Assemblymember Steck (D-Colonie) announced that he helped pass legislation to ensure women earn equal pay for equal work. This is the 25th consecutive year the Assembly has passed legislation targeting pay inequity. The measure was passed on Equal Pay Day April 4 which represents just how far into the year women must work to earn the same amount their male counterparts made during the previous year.
Having represented women in equal pay cases, I know how important this issue is. The wage gap has drastic consequences not only for women, but for their families and our economy, Assemblymember Steck said. This issue should no longer plague our state and our nation in the 21st century. As legislators, its our job to ensure equal rights and equal access to opportunity for all New Yorkers, and our mothers, sisters and daughters deserve true equality.
Women across the country only earn 80 cents for every dollar a man does. Its even less for African-American and Hispanic women, who earn 63 cents and 54 cents, respectively, for each dollar their white male counterpart earns.1 It will take African-American women until July 31 and Hispanic women until Nov. 2 to catch up.2 The pay gap costs women hundreds of thousands of dollars over the course of their careers, and has a major impact on families, especially for single mothers. A recent study also revealed that out of 550 occupations, women earned more than their male counterparts in just seven of them.3
While there are laws against wage discrimination, they do not go nearly far enough, noted Steck. New York may be closest to closing the pay gap in the United States, but women here still only make 89 cents for every dollar a man makes.4 To ensure women have greater protections under the law, the Assemblys legislation includes the New York State Fair Pay Act to address and enforce pay equity, including broadening equal pay protections to include equivalent jobs and ensuring that traditional female and minority jobs are not undervalued (A.4696).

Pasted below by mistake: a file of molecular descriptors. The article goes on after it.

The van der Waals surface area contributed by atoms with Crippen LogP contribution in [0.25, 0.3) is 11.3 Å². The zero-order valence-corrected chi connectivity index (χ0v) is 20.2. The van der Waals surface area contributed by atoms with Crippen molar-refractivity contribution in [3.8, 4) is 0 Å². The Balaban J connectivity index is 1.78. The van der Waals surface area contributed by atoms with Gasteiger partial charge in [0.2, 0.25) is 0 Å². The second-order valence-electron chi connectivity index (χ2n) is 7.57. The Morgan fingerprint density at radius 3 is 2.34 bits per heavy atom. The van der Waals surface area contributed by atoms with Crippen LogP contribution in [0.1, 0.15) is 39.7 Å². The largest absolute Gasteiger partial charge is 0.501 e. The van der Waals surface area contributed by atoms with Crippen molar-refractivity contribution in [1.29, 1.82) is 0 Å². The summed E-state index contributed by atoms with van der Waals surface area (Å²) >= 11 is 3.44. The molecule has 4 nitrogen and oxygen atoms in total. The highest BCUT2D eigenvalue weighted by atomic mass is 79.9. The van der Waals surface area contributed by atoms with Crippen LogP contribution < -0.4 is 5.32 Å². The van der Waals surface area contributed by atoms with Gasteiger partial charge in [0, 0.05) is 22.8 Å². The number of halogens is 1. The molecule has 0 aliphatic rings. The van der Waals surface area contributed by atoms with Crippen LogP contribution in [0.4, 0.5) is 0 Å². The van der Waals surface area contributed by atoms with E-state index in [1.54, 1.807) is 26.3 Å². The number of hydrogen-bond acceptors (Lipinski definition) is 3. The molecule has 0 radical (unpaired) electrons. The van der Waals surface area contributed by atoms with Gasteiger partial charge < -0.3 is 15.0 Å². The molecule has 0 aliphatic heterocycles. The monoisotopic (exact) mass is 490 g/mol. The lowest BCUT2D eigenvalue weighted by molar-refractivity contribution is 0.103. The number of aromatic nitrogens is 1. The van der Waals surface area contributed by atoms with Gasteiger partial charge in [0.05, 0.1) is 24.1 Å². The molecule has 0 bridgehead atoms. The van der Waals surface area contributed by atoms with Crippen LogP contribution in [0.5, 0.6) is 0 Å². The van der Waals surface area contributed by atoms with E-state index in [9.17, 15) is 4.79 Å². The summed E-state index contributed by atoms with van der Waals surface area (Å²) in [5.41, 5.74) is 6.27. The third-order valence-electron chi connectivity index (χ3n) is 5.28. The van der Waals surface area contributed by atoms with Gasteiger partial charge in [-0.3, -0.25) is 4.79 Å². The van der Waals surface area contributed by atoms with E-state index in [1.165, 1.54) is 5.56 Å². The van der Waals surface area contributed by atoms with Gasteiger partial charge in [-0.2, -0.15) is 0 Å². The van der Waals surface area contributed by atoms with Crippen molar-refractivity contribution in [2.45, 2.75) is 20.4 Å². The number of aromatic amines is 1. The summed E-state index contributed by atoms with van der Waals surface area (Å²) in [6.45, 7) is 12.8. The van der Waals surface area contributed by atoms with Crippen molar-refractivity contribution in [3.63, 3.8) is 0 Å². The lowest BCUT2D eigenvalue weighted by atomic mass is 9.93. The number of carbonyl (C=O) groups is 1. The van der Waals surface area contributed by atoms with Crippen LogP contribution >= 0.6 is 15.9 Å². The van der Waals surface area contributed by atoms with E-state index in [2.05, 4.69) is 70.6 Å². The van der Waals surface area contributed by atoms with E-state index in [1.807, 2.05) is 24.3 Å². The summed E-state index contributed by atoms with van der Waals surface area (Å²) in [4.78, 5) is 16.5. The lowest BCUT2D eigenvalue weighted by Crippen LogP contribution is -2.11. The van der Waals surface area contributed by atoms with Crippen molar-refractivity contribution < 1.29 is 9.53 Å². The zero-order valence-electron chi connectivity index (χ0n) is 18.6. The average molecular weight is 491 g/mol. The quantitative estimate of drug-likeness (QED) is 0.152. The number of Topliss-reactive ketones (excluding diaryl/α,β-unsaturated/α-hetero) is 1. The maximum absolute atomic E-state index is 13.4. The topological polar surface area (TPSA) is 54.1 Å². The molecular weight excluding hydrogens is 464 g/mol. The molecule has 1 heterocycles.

Additionally, the Assembly passed legislation that would implement a state policy of wage equality for state and municipal employees, as well as direct the Civil Service Commission to study and publish a report evaluating wage disparities among public employees in order to establish where and how inequities exist. This will help ensure equal pay for equal work, regardless of gender, race and national origin (A.658, A.2549).
The legislative package also includes a measure to ensure the state complies with the federal Equal Pay Act of 1963 and the Civil Rights Act of 1964 and gives public employees a private right of action to sue for compensation and enforce equal pay disparities (A.2425).
Assemblymember Steck noted that at the federal level, President Trump recently revoked the 2014 Fair Pay and Safe Workplaces order that put in place important federal workplace protections for women, making it even more important for our state to implement strong measures to ensure equality.5
With pay equality protections coming under assault by the federal government, we at the state level must continue pushing these protections so that no women in the Capital Region or in New York State have to face wage discrimination, added Steck. I will continue to work on this issue until the wage gap is completely closed.